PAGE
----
Transcending our aversion to pain

A lot of the pain that we feel could be avoided simply by resolving our aversion to it.

In most cultures, we’re taught that pain is bad, that we shouldn’t feel it, and that if we do then someone or something is wrong.

Whether that refers to physical, mental, or emotional pain, holding this limiting belief about pain has the same result.  From very early on, we learn to fear pain and we become averse to it.

This unnecessary focus on trying to avoid pain leads us to believe, and therefore experience, that something’s wrong if any kind of pain gets triggered.

This conditioned in pain avoidance strategy tends to be one of the primary sources of intra and interpersonal conflict, discomfort, all kinds of fears and limitations, and ultimately the experience of suffering, i.e. the prolonged and repeated experience of pain through our own subconscious tendency to cling and hold on to it in an attempt to ultimately avoid it.

If we try to avoid or distract away from something that is a natural part of life, we tend to live in reactive fear of it and to believe that something’s wrong.

Pain is a natural part of life.  It can be the result of prior choices, actions, beliefs, fears, expectations, and judgments – that actually don’t truly serve us – being exposed as such.

When reality doesn’t match our prior understanding of reality, we feel pain.  It’s a short, temporary signal to change something in our understanding, including our understanding of pain itself.

Shifting our relationship to pain can lead to experiencing less of it, with less intensity, and over time, by releasing our aversion to it, transcending pain altogether.

Pain is our teacher. Trying to avoid, suppress, repress, or distract from it robs us of the opportunity to learn what it’s pointing to.

Through introspection, or simple meditative techniques, we can learn to sit quietly with our pain (sadness, regret, anger, disappointment, physical pain, difficult thoughts, etc.) and to look at it and see what it has come to teach us.

We have found that doing so can lead to transformational breakthroughs and heightened states of consciousness that would not otherwise be possible.

Sitting with our pain doesn’t mean dwelling on it or giving it more energy, it means feeling the energy of our pain, identifying its core root cause, and gaining the insights and understandings that will ultimately enable us to transcend pain permanently, both individually, and as a species.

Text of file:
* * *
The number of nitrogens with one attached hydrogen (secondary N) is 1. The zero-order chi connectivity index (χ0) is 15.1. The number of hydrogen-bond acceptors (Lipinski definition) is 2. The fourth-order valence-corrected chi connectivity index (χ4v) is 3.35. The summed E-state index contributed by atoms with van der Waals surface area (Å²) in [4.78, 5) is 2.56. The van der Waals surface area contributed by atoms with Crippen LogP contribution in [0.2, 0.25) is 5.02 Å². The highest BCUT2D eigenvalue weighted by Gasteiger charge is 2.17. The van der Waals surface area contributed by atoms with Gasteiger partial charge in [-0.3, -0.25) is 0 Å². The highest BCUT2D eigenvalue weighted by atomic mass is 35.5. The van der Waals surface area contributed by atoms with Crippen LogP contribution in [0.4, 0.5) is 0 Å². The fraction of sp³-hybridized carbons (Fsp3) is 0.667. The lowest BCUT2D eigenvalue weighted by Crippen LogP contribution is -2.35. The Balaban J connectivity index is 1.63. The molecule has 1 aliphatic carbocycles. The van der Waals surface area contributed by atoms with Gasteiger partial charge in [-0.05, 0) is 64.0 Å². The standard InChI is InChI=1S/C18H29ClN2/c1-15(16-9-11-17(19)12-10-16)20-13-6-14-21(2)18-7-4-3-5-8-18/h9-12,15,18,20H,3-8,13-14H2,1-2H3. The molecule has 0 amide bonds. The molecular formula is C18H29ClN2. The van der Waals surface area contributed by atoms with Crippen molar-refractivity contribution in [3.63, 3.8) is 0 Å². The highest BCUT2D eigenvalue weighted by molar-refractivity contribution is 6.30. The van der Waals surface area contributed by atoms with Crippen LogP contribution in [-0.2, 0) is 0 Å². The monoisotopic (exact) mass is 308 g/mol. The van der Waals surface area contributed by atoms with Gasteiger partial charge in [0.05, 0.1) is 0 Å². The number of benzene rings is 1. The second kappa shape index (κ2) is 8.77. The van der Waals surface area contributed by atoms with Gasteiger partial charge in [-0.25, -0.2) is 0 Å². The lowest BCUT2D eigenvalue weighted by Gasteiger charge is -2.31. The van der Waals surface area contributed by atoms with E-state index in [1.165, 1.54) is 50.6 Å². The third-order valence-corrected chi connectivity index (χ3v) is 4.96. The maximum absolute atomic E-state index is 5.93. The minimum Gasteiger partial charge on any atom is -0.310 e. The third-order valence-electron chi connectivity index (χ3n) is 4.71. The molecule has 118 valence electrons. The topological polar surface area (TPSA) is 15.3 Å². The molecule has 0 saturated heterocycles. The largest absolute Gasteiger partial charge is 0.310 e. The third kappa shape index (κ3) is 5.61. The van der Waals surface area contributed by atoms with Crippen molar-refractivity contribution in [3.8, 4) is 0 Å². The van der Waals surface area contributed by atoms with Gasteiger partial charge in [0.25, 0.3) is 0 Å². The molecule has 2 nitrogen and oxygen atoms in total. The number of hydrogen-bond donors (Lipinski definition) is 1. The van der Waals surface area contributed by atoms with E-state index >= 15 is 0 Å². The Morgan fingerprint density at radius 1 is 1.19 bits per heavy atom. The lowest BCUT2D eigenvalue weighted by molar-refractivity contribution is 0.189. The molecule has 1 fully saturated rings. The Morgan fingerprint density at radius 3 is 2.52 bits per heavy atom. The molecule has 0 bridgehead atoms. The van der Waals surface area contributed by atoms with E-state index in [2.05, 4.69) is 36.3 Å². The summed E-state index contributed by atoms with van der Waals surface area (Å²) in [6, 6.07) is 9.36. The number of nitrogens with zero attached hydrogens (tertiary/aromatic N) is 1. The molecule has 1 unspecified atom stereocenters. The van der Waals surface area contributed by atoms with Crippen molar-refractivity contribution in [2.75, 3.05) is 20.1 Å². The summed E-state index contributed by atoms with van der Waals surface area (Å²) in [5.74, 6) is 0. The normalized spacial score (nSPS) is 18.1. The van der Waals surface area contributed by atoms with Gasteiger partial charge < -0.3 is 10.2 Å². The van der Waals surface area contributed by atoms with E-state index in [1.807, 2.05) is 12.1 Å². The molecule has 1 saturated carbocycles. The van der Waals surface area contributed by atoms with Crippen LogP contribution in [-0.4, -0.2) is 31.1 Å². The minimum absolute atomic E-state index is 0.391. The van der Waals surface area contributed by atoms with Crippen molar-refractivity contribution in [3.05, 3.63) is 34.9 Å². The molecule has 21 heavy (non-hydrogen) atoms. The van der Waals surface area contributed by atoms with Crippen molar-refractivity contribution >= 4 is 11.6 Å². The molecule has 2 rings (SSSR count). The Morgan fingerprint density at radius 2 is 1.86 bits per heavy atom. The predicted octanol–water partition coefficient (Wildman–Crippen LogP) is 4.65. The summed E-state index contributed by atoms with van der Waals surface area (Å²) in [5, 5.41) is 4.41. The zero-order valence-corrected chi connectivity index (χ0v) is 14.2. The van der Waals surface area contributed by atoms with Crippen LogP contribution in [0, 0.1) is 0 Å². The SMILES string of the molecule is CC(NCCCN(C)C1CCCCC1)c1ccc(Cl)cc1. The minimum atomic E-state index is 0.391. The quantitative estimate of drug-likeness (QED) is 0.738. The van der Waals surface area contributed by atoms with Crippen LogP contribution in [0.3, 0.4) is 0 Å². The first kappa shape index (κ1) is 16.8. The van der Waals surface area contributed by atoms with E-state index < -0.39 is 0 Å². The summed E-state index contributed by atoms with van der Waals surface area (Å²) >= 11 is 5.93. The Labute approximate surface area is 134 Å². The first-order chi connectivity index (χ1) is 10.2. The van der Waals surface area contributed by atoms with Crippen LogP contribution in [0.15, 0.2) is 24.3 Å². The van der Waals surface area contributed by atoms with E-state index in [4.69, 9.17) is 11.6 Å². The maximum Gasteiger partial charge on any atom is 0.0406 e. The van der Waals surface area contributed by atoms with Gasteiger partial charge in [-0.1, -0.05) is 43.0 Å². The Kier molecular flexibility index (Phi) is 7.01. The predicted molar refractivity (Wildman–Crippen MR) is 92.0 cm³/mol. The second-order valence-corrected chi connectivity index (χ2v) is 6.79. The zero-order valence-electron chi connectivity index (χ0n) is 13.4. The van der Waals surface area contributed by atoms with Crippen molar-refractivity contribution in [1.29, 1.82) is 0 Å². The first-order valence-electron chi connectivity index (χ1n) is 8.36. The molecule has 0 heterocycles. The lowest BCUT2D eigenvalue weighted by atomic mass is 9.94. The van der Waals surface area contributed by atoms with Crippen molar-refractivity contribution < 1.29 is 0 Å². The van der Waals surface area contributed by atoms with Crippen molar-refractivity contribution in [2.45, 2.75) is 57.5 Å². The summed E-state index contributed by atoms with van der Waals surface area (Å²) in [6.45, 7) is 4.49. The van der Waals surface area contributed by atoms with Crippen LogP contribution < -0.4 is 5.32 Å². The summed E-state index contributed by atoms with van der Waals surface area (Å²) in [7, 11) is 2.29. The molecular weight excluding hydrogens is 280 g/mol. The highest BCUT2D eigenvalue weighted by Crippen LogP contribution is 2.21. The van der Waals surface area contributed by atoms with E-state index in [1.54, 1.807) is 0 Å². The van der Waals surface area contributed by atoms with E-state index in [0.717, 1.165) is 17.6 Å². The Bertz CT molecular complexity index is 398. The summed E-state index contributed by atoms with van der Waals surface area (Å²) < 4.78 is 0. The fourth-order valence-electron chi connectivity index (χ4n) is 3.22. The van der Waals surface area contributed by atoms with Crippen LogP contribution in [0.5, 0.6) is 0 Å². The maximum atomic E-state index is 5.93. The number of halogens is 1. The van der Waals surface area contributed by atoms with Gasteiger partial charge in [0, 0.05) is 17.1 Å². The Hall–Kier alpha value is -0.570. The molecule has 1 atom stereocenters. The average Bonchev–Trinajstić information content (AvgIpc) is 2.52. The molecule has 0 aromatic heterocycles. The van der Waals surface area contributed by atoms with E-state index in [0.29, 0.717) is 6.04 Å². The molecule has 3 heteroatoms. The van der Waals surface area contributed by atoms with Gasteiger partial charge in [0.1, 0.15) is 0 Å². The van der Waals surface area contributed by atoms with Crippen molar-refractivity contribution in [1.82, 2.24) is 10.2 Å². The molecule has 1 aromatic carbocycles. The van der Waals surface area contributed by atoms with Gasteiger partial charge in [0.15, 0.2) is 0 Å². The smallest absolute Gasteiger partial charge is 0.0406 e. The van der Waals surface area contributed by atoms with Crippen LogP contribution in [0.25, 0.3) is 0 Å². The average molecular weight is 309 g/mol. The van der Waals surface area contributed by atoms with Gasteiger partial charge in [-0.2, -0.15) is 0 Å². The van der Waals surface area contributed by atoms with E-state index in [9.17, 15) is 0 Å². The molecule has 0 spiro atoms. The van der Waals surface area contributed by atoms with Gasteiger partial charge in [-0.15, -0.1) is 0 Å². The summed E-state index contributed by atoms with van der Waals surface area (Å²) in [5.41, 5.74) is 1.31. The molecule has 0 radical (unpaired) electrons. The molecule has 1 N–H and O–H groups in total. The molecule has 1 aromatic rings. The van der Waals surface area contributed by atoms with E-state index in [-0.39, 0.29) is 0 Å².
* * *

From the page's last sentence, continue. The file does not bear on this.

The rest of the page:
Transcending pain and suffering ultimately leads to the experience of equanimity, where all experiences in life bring about the same state of being, and helps us achieve a life of greater inner peace, balance, and harmony.

If you’d like to try one approach to transcending pain through the process of meditation, listen to this short meditation:

Here’s a poem, to meditate upon, by Kahlil Gibran,  ‘On pain’:

Your pain is the breaking of the shell that encloses your understanding.
Even as the stone of the fruit must break, that its heart may stand in the sun, so must you know pain.
And could you keep your heart in wonder at the daily miracles of your life, your pain would not seem less wondrous than your joy;
And you would accept the seasons of your heart, even as you have always accepted the seasons that pass over your fields.
And you would watch with serenity through the winters of your grief.
Much of your pain is self-chosen.
It is the bitter potion by which the physician within you heals your sick self.
Therefore trust the physician, and drink his remedy in silence and tranquillity.
For his hand, though heavy and hard, is guided by the tender hand of the Unseen,
And the cup he brings, though it burn your lips, has been fashioned of the clay which the Potter has moistened with His own sacred tears.


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